os.system(f'docker run --rm -it --add-host=dockerhost:{local_ip} -p 443:443 autohttps')

That command will add the IP that we found into the Docker container’s hosts file so that when you would go to http://dockerhost in the container, you’ll get the given IP without having to resolve it.

And that actually works. You get a nice warning page:

But if you click Advanced and Proceed to localhost (unsafe), you get your server’s content over HTTPS. Neat.

Custom ports

One final thing I’d like to do is make the IP customizable (otherwise you need superuser permissions in order to bind something to ports 80 or 443). We’ll wrap everything up in a neat Python script and do just that:

arg_parser = argparse.ArgumentParser('Automatically map an HTTP port to HTTPS with a self signed certificate')
arg_parser.add_argument('--http-port', type = int, default = 80, help = 'The port your HTTP server is listening on')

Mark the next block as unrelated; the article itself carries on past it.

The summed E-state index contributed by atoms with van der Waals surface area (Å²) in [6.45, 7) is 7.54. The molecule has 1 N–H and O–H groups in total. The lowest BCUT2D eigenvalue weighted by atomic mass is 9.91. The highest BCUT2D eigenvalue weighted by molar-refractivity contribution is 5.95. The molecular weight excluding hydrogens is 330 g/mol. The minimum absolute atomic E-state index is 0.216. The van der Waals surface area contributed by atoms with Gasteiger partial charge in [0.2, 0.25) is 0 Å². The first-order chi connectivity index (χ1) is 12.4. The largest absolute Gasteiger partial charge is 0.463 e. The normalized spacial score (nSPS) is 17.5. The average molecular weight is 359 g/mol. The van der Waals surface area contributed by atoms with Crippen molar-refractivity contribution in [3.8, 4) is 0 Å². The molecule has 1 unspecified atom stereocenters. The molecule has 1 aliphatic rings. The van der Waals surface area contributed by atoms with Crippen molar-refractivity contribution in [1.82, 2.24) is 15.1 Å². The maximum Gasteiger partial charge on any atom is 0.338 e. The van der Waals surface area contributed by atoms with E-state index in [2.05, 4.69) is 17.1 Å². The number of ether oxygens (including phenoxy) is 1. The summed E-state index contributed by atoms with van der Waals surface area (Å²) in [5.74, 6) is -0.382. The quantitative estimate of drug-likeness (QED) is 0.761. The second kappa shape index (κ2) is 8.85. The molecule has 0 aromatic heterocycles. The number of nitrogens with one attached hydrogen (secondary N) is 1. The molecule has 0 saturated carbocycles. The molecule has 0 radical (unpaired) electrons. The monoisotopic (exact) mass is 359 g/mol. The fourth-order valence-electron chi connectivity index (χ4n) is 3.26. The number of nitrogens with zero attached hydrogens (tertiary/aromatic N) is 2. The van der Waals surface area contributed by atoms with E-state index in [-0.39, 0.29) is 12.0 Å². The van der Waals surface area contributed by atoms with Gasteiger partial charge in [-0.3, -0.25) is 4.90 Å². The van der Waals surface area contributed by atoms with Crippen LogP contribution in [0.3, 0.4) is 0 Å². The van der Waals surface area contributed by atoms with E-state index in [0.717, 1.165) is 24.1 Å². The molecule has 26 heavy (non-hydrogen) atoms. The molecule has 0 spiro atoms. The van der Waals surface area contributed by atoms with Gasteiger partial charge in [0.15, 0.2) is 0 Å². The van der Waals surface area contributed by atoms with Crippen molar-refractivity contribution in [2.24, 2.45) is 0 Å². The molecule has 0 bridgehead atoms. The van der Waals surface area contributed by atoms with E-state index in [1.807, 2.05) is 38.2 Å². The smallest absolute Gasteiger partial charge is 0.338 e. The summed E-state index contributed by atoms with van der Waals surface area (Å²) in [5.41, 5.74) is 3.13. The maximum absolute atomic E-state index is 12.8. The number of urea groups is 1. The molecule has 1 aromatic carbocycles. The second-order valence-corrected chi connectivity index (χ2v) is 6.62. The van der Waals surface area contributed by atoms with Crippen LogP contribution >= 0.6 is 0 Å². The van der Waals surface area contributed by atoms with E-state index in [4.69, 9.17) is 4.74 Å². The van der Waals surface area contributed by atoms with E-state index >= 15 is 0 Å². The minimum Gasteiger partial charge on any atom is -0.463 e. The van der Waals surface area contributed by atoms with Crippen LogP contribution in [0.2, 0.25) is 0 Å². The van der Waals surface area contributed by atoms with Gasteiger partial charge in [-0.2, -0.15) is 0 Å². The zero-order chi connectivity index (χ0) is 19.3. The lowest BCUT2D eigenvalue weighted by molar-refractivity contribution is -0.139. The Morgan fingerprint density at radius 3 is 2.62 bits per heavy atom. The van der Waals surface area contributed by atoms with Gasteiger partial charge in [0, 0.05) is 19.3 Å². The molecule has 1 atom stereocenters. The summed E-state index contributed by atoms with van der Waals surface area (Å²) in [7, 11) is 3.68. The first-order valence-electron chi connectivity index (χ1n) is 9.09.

arg_parser.add_argument('--https-port', type = int, default = 443, help = 'The port your HTTPS server should listen on')
arg_parser.add_argument('--rebuild', action = 'store_true', help = 'Force the container to rebuild')
args = arg_parser.parse_args()

local_ip = socket.gethostbyname(socket.gethostname())

def write_dockerfile(fout):
    fout.write('''\
FROM ubuntu:16.04

RUN apt-get update \
    && apt-get install -y nginx openssl

RUN mkdir -p /etc/nginx/ssl/ \
    && openssl req \
            -x509 \
            -subj "/C=US/ST=Denial/L=Nowhere/O=Dis" \
            -nodes \
            -days 365 \
            -newkey rsa:2048 \
            -keyout /etc/nginx/ssl/nginx.key \
            -out /etc/nginx/ssl/nginx.cert

ADD nginx.conf /etc/nginx/sites-enabled/default

ENV HTTP_PORT 80
ENV HTTPS_PORT 443

CMD sed -i -e "s/HTTP_PORT/$HTTP_PORT/; s/HTTPS_PORT/$HTTPS_PORT/" /etc/nginx/sites-enabled/default \
    && nginx \
    && tail -f /var/log/nginx/*
''')

def write_nginx_config(fout):
    fout.write('''\
server {
    listen HTTPS_PORT ssl;

    ssl on;
    ssl_protocols TLSv1 TLSv1.1 TLSv1.2;
    ssl_certificate /etc/nginx/ssl/nginx.cert;
    ssl_certificate_key /etc/nginx/ssl/nginx.key;

    location / {
        proxy_set_header Host $host;
        proxy_set_header X-Real-IP $remote_addr;